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The Government Inspector Historical Context

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Historical Context

Censorship

Under the reign of Tsar Nicholas I, Russian writers suffered extremely strict censorship of all written material. In 1826, a statute on censorship, according to Beresford, "prohibited the publication of any matter that was deemed to disparage the monarchy or the church or which criticized, even indirectly, the existing order of society." The years 1848-1855, particularly, were referred to as "the age of terror by censorship." Brown describes the crushing power of these censorship practices on Russian society: "Penalties included warnings, rebukes, fines, confiscations of offending books or magazines, police supervision or detention in the guardroom of local military garrisons." Brown concludes that "It was a wonder that anything got into print at all." Braun states that "Genuine Russian masterpieces" of dramatic writing "were suppressed by a pathologically suspicious censor and were destined to wait over thirty years for their first public performances." Literary historians agree that, had...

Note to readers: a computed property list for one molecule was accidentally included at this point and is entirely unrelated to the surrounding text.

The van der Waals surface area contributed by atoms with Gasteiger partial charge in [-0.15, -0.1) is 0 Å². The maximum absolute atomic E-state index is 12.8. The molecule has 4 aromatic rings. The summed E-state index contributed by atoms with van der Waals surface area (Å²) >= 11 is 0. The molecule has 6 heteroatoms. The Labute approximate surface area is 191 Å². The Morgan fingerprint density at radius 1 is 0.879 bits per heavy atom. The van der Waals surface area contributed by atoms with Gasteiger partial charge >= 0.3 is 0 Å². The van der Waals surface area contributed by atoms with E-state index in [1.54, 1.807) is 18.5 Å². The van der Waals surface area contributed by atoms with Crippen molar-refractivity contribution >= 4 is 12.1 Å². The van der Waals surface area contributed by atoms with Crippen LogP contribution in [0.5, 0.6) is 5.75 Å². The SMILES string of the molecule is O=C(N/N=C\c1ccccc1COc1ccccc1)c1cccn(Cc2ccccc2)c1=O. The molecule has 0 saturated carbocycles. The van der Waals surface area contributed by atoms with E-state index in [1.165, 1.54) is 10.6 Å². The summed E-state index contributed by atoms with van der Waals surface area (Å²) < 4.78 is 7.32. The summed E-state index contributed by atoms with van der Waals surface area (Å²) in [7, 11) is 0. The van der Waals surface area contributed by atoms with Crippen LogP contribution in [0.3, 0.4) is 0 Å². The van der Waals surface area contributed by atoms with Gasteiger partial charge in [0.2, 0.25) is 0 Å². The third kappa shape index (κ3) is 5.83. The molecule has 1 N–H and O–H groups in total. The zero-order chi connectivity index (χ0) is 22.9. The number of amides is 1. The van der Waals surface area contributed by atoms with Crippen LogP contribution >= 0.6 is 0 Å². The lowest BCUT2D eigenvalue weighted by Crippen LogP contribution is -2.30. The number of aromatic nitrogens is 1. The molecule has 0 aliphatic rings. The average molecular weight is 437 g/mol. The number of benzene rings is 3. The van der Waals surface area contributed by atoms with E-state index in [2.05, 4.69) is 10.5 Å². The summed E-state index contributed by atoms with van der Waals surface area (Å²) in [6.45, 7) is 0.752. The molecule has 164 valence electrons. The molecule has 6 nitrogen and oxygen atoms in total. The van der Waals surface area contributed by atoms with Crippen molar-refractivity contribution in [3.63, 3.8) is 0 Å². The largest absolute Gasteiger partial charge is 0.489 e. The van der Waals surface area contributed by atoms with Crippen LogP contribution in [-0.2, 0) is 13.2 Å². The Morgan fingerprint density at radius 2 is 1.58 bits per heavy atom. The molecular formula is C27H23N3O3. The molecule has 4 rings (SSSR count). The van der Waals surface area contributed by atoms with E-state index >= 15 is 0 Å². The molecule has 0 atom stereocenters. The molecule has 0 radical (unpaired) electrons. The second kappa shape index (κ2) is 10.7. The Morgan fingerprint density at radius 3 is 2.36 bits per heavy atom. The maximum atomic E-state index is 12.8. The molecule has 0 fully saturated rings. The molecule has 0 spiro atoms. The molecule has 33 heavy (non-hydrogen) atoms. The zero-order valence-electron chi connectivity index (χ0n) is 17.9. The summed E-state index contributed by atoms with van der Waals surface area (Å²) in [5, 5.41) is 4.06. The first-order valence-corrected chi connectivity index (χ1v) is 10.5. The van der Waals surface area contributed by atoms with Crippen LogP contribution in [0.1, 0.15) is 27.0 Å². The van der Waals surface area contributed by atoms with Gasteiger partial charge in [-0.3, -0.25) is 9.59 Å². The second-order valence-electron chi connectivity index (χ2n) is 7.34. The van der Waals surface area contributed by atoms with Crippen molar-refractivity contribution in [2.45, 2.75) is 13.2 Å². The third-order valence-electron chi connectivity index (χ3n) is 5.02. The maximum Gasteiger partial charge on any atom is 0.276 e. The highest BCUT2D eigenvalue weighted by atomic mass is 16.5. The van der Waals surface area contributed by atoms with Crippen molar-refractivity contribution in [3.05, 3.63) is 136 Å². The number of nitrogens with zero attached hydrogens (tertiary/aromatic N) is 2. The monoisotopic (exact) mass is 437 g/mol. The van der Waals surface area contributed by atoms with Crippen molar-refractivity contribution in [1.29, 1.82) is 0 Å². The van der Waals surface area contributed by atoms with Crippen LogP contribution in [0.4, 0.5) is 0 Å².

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This section contains 493 words
(approx. 2 pages at 300 words per page)
Purchase our The Government Inspector Study Guide
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The Government Inspector from BookRags and Gale's For Students Series. ©2005-2006 Thomson Gale, a part of the Thomson Corporation. All rights reserved.
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